in ink has been received in the cells after recording and its dyeing reaction with
the layer has been completed.
First, in order to make the dye and the layer undergo fixing rection
in a good efficiency, it is important to heat the layer itself to accelerate the
reaction. Next, in order to deposit the dye in the pores of cells, the volatile
components in the ink should be made to evaporate as soon as possible to retain
the dye in the cells. This is important for the formation of images with a high
The ejection quantity is usually so designed as to provide a maximum
recording density, and hence the dye is contained in an amount set at a maximum
value of the reception quantity of the coating. Since, however, the head may eject
the ink in a greatly uneven quantity, a phenomenon may occur such that the ink
is shot in a quantity more than the reception quantity of the coating. Moreover,
to form an image, multi-color inks can be shot in the same site, and a dye itself
may become an unnecessary component, which therefore remains on the layer. When
the dye remains on the layer in this way, the dye may exude when sealing is subsequently
applied in order to improve corrosion resistance of the aluminum anodic oxide
layer. This may cause a deterioration of image quality, or, if the product is used
as it is, the dye may similarly exude in an environment in which resistance to
water or sweating is required, resulting in no durability for image quality.
An example of a specific manner by which the components unnecessary
after recording as stated above will be described below.
First, the aluminum sheet on which the aluminum anodic oxide layer
has been formed and having been subjected to the ink-jet recording is heated with
three infrared lamps of 500 W from the upper part while it is passed over a heat
sheet of 1,000 W at the lower part, which is passed at a rate of travel of about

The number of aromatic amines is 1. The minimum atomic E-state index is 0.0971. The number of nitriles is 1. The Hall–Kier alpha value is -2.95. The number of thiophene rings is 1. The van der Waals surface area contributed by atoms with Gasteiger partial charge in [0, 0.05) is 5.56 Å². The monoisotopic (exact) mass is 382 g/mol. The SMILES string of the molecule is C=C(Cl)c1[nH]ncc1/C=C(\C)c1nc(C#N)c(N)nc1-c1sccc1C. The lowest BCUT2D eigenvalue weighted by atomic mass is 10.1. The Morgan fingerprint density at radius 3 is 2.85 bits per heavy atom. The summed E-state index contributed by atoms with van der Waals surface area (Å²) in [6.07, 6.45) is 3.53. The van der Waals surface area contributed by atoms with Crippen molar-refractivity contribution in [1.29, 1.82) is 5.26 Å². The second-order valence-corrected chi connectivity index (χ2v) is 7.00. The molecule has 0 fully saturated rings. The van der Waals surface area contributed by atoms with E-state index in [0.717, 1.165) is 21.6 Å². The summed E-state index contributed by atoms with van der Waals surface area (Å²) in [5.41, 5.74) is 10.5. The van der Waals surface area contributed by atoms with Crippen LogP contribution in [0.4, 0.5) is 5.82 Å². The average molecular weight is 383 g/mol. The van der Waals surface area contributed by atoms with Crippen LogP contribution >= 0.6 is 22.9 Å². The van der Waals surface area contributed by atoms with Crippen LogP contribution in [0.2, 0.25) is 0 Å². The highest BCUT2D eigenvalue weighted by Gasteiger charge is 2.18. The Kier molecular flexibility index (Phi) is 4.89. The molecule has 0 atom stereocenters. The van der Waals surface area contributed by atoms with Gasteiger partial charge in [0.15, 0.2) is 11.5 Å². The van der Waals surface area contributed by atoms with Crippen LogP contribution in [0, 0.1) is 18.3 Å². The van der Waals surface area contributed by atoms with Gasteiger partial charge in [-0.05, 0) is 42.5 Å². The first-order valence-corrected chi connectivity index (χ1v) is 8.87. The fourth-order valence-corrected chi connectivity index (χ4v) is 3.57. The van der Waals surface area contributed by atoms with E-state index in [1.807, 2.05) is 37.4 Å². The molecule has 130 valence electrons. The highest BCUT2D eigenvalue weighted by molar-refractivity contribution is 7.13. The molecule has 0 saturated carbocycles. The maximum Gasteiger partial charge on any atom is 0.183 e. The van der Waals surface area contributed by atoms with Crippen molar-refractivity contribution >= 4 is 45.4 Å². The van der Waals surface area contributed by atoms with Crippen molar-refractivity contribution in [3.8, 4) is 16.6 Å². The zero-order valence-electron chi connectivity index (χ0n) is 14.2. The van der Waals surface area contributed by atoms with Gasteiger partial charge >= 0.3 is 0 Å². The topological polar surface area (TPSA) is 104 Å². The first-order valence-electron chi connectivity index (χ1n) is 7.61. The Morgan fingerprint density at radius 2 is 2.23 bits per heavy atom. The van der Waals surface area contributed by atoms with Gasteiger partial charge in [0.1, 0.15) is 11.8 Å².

30 cm/min. In this example, four colors of Y, M, C and Bk are superimposingly shot.
Accordingly, the recorded surface is rinsed with pure water as a post-treatment
to remove excess dyes, followed by drying to obtain an image-recorded product.
Thereafter, this image-recorded product is immersed for 10 minutes in boiling
pure water of about 100°C, to carry out sealing of the aluminum anodic oxide layer,
followed by drying to obtain a finished product.
In the present invention, at the time the ink-jet recording has been
completed, an aqueous polyvalent metal salt solution may be applied to the image
formed on the image forming surface. This makes it possible to produce an image-recorded
product having a fastness to light.
The aqueous polyvalent metal salt solution comprises polyvalent metal
cations such as Cu++, Ni++
and Al+++. Examples are
by no means limited to these, and other polyvalent metal cations may be used so
long as the same effect can be obtained.
As anions that combine with such cations include Cl-,
ClCO3- and CH3COO-. Of course, examples
are by no means limited to these.
This aqueous polyvalent metal salt solution should have a salt concentration
of from 0.05 to 50% by weight, and preferably from 0.2 to 30% by weight.
The polyvalent metal cations in the solution react with the reactive
groups of the dye, e.g., carboxyl groups and sulfonic groups, to form a dye complex.
As previously stated, dyes highly reactive with intermediate products, in particular,
dyes having reactive groups such as carboxyl groups or sulfonic groups are preferred.
Use of such dyes facilitates the reaction with polyvalent metal cations, so that